Author Chat with Aaron Hartzler
Contributed by Angela Blount
Angela Blount: What compelled you to write in the Young Adult contemporary genre?
Aaron Hartzler: Honestly, I didn't really choose a genre when I sat down to write my first book. I just chose to tell the story I felt compelled to write at the time. This is my writing advice: Write the book that will get you to the page. For me, that happened to be my memoir Rapture Practice. That book focused on my teenage years, questioning my family's faith and grappling with my emerging sexuality in a very fundamentalist religious high school. Because that first book is about a teenager, it was marketed as a Young Adult memoir. I'm so happy to be counted among the amazing writers working in contemporary YA, and I agree with my friend, author Andrew Smith, who says he doesn't write books "for" teenagers, he writes books "about" teenagers that are "for" anyone. I don't think about my audience when I write; that would paralyze me. I just think about whether or not I like the story I'm telling and the characters I'm creating, and focus on crafting the best sentences I can. I am very pleased that so far, those stories have been about teen protagonists, because it allows me to be a part of the incredible YA book world.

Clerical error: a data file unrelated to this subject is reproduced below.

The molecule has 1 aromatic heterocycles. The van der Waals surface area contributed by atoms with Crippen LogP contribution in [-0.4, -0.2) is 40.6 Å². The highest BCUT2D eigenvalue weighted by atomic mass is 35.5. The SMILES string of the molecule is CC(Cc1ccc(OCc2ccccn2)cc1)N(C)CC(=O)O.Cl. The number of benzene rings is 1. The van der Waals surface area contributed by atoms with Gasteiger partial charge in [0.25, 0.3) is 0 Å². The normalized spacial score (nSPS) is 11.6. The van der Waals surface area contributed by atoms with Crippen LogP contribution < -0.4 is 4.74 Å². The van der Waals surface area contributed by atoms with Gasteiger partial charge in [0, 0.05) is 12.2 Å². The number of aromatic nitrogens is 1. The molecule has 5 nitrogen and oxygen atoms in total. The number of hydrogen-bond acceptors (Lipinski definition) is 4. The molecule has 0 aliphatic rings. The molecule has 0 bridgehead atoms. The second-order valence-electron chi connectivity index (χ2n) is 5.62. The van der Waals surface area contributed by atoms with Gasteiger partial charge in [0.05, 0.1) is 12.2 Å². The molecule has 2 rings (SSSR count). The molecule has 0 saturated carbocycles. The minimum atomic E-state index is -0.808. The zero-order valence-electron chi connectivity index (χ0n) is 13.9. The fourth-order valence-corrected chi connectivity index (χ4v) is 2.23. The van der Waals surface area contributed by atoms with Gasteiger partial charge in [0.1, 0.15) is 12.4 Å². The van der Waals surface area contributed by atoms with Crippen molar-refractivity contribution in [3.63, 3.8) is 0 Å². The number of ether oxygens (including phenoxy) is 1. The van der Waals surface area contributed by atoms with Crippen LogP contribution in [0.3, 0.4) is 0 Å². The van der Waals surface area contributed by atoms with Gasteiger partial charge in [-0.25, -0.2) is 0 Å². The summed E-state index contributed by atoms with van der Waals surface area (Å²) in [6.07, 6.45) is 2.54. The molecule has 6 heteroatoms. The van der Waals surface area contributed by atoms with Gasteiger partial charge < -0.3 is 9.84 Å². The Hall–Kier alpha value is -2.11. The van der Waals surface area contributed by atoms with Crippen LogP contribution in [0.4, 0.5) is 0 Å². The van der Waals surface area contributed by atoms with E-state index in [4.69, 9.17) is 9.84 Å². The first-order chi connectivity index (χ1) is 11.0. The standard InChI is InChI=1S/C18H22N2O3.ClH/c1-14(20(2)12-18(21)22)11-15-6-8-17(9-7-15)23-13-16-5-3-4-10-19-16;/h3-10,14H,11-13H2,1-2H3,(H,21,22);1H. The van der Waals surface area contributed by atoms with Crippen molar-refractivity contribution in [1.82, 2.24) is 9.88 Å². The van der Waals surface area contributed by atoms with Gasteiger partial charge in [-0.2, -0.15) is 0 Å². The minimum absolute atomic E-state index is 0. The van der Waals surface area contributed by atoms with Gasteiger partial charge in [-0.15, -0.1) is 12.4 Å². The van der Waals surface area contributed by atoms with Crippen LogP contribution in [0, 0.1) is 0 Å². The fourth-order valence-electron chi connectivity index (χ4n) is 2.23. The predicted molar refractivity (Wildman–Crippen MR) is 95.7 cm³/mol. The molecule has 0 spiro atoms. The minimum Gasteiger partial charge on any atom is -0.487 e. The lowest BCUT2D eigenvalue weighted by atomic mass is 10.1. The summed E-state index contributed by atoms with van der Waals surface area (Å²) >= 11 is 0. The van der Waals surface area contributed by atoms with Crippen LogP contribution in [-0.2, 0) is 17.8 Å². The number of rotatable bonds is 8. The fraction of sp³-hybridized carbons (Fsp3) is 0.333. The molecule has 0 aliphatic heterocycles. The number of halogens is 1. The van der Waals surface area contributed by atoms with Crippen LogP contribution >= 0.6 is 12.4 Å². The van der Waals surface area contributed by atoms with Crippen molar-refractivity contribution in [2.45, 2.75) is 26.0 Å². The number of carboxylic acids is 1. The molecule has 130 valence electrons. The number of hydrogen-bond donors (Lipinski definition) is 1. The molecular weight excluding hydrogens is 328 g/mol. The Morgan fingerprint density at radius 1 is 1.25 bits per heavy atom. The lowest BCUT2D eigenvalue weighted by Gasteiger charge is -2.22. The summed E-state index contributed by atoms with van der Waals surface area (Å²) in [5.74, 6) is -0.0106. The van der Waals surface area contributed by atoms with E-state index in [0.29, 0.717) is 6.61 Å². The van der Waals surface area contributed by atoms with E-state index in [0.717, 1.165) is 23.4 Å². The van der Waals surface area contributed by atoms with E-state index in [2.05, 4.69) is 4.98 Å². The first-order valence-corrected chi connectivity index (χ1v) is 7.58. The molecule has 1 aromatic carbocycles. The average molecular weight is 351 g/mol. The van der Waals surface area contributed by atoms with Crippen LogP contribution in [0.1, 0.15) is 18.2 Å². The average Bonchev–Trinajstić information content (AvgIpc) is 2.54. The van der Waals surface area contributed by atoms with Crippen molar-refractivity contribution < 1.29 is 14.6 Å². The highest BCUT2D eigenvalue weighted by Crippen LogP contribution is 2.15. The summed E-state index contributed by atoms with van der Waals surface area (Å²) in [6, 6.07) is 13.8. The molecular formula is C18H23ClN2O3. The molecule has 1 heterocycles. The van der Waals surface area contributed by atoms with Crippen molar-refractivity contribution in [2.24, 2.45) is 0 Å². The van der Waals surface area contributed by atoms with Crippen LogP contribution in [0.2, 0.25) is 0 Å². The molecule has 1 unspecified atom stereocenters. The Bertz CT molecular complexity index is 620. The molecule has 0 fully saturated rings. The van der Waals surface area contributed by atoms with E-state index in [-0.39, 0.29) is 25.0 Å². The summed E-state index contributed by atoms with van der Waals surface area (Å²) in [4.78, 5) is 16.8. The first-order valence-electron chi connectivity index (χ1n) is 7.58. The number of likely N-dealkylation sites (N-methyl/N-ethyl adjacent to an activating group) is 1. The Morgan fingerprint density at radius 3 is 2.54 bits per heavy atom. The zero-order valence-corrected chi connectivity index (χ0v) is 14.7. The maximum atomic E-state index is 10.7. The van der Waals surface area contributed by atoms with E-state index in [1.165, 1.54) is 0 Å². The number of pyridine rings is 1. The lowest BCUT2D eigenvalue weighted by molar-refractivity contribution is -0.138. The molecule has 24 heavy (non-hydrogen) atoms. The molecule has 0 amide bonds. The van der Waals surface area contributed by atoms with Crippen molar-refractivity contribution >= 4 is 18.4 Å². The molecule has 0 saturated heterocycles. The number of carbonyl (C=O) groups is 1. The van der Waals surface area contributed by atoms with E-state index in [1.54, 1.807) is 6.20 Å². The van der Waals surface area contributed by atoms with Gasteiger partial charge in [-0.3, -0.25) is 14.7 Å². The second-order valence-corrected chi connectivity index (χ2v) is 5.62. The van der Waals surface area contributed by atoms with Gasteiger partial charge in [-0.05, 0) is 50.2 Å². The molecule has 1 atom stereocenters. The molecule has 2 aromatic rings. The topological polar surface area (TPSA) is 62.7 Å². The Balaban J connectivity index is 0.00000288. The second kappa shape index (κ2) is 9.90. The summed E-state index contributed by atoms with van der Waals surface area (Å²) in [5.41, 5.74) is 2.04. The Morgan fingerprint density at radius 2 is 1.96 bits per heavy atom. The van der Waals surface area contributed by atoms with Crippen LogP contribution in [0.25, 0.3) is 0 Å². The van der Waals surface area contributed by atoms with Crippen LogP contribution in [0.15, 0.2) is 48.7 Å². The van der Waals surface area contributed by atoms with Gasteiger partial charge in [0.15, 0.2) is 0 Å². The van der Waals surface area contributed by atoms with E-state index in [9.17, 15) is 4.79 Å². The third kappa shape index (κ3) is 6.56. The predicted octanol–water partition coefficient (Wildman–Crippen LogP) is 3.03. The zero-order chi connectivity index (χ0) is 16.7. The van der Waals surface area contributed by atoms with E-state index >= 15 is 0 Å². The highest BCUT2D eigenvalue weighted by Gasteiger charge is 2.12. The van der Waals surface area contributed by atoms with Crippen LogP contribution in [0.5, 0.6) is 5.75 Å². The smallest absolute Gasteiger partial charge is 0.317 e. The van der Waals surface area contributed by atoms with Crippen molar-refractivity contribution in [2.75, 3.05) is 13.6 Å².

AB: Why did you choose Iowa as the setting for What We Saw?
AH: Because I was writing a fictionalization of actual events, I wanted to create a fictional town, too. I grew up in the midwest and took lots of road trips through places like Nebraska, Iowa, and Indiana as a kid and teenager, so I knew I wanted it to be set somewhere in the middle of the country. As I was researching where that should be, I stumbled upon a blog about the geological history of Iowa which featured pictures of the coral fossils that can still be found there. When I read that Iowa was part of a vast, shallow sea about 350 million years ago, I caught a glimpse of the main character, Kate, searching for fossils behind her high school building in Iowa for a Geology class assignment. When I thought about how different the topography of Iowa is today, and how the events of this story would change this town, and change Kate, I knew I'd also found a central metaphor for the book.